A Scalable Concurrent Key-Value Map for Big Data Analytics
Switch branches/tags
Nothing to show
Clone or download

README.md

Oak

Oak (Off-heap Allocated Keys) is a scalable, concurrent, in-memory Key Value (KV) map.

OakMap is a concurrent Key-Value Map that may keep all keys and values off-heap. This enables working with bigger heap sizes than JVM's managed heap. OakMap implements an API similar to the industry standard Java8 ConcurrentNavigableMap API. It provides strong (atomic) semantics for read, write, and read-modify-write, as well as (non-atomic) range query (scan) operations, both forward and backward. OakMap is optimized for big keys and values, in particular, for incremental maintenance of objects (update in-place). It is faster and scales better with additional CPU cores than the popular Java ConcurrentNavigableMap ConcurrentSkipListMap.

Why OakMap?

  1. OakMap provides great performance: it employs fine-grain synchronization, and thus scales well with numbers of threads; it also achieves cache-friendliness by avoiding memory fragmentation. Performance evaluation.
  2. OakMap takes keys and the data off-heap, and thus allows working with a huge heap (RAM) -- even more than 50G -- without JVM GC overheads.
    • To support off-heap, OakMap has embedded, efficient, epoch-based memory management that mostly eliminates JVM GC overheads.
  3. OakMap provides a rich API for atomic accesses to data. For example, OakMap supports atomic compute() -- in place computations on existing keys -- whereas the current Java ConcurrentSkipListMap implementation does not guarantee the atomicity of compute(). OakMap’s update operations (such as put and compute) take user-provided lambda functions for easy integration in diverse use cases.
  4. Descending Scans: OakMap expedites descending scans without additional complexity. In our experiments, OakMap’s descending scans are 4.8x faster than ConcurrentSkipListMap’s, and perform similarly to their ascending counterparts. Performance evaluation.

Table of Contents

Background

Design Points

  • OakMap consists of an on-heap index to off-heap keys and values. OakMap's index is structured as a list of contiguous chunks of memory; this speeds up searches through the index due to access locality and cache-friendliness. Read more about OakMap design.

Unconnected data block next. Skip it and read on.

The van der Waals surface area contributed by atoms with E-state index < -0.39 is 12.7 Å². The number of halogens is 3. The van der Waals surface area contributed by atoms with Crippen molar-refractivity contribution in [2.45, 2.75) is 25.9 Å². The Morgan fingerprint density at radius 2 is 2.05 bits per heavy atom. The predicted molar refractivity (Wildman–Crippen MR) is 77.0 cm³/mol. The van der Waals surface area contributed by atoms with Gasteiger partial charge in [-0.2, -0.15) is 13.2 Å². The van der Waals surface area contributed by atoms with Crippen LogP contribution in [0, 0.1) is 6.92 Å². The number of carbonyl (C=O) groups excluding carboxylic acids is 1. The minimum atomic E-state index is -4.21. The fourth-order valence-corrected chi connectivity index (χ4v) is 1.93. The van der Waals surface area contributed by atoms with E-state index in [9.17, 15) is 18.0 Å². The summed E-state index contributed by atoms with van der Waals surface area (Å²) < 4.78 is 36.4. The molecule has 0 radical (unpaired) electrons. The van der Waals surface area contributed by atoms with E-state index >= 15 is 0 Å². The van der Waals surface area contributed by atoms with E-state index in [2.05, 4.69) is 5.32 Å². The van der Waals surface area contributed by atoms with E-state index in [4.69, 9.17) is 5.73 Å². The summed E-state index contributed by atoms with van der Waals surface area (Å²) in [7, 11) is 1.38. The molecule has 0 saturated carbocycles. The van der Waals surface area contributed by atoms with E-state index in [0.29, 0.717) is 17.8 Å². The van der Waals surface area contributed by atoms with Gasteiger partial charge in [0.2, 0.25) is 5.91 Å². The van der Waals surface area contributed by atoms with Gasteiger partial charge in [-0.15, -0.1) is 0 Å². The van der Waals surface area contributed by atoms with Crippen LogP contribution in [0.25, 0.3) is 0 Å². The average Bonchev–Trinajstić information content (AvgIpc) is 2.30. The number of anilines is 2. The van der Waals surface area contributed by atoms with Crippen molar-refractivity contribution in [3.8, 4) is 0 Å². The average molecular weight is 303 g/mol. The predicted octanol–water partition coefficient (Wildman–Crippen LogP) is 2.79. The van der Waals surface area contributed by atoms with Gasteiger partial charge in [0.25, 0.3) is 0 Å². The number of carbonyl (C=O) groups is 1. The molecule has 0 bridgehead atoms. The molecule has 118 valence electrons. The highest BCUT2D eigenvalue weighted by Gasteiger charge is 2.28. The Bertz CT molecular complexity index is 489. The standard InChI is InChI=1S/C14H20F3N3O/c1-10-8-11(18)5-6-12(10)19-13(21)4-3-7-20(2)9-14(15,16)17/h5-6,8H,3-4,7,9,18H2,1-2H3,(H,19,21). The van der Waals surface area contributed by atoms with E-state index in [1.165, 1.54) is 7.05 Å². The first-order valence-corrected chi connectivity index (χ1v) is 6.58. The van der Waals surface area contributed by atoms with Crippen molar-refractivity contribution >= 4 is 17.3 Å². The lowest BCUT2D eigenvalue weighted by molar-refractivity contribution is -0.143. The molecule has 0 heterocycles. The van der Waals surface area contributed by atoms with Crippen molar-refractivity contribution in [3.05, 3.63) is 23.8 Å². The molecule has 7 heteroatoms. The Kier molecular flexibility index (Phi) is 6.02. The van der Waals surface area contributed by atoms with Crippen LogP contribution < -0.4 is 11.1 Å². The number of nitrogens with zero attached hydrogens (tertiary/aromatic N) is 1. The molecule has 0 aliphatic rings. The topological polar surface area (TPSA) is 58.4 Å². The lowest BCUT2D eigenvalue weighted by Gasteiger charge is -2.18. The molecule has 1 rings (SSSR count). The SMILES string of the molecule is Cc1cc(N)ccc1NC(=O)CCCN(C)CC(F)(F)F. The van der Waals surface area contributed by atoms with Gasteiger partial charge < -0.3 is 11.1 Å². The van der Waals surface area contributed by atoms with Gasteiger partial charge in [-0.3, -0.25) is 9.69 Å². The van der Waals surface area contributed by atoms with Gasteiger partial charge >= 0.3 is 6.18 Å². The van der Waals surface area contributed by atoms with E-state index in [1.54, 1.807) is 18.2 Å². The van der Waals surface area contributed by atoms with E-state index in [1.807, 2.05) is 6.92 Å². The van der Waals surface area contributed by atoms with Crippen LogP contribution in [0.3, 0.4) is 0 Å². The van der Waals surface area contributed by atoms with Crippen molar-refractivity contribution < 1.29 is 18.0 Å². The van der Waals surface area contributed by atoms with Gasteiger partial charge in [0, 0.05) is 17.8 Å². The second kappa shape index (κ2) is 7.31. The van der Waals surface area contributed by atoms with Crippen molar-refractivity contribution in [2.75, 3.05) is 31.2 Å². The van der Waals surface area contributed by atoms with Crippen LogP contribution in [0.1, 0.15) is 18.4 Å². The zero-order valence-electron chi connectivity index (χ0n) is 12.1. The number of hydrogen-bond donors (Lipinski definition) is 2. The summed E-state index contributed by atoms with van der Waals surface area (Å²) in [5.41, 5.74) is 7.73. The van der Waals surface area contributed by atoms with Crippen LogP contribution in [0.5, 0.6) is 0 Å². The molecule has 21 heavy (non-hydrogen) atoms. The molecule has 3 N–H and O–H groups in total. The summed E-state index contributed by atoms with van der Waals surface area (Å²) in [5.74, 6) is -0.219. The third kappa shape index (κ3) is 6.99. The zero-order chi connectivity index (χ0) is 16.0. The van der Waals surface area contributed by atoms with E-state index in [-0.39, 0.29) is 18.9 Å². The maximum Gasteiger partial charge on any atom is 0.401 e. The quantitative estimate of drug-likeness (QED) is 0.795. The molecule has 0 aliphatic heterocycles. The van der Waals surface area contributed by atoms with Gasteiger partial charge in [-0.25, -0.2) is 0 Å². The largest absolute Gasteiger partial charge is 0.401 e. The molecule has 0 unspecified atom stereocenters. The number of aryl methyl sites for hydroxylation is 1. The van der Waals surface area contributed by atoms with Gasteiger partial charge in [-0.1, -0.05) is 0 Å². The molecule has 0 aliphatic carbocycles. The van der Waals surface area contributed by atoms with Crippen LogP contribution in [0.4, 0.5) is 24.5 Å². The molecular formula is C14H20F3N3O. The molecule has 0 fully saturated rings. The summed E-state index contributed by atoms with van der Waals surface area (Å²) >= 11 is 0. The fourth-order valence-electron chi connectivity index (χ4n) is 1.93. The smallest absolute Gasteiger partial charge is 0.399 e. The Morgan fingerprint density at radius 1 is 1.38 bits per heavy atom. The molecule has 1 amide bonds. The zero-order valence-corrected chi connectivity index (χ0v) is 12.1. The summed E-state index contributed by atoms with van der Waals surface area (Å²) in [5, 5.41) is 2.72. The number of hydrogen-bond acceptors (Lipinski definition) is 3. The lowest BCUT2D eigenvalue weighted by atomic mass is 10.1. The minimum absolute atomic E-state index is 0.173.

• OakMap's keys and the values are copied and stored in self-managed off-heap byte arrays.

Design Requirements

In order to efficiently manage its content, OakMap requires that the user define two auxiliary tools: an OakSerializer and an OakComparator; both are passed during construction.

  1. OakSerializer: Both keys and values need to provide a (1) serializer, (2) deserializer, and (3) serialized size calculator. All three are parts of OakSerializer.
    • For boosting performance, OakMap allocates space for a given key/value and then uses the given serializer to write the key/value directly to the allocated space. OakMap uses the appropriate size calculator to deduce the amount of space to be allocated. Note that both keys and the values are variable-sized.
  2. OakComparator: In order to compare the internally-kept serialized keys with the deserialized key provided by the API, OakMap requires a (key) comparator. The comparator compares two keys, each of which may be provided either as a deserialized object or as a serialized one, determining whether they are equal, and if not, which is bigger.

Install

OakMap is a library. After downloading Oak, compile it using mvn install package to compile and install. Then update your project's pom.xml file dependencies, as follows:

  <dependency>
      <groupId>oak</groupId>
      <artifactId>oak</artifactId>
      <version>1.0-SNAPSHOT</version>
  </dependency>

Finally, import the relevant classes and use OakMap according to the description below.

Builder

In order to build OakMap the user should first create the builder, and then use it to construct OakMap:.

OakMapBuilder<K,V> builder = ... \\ create a builder; details provided below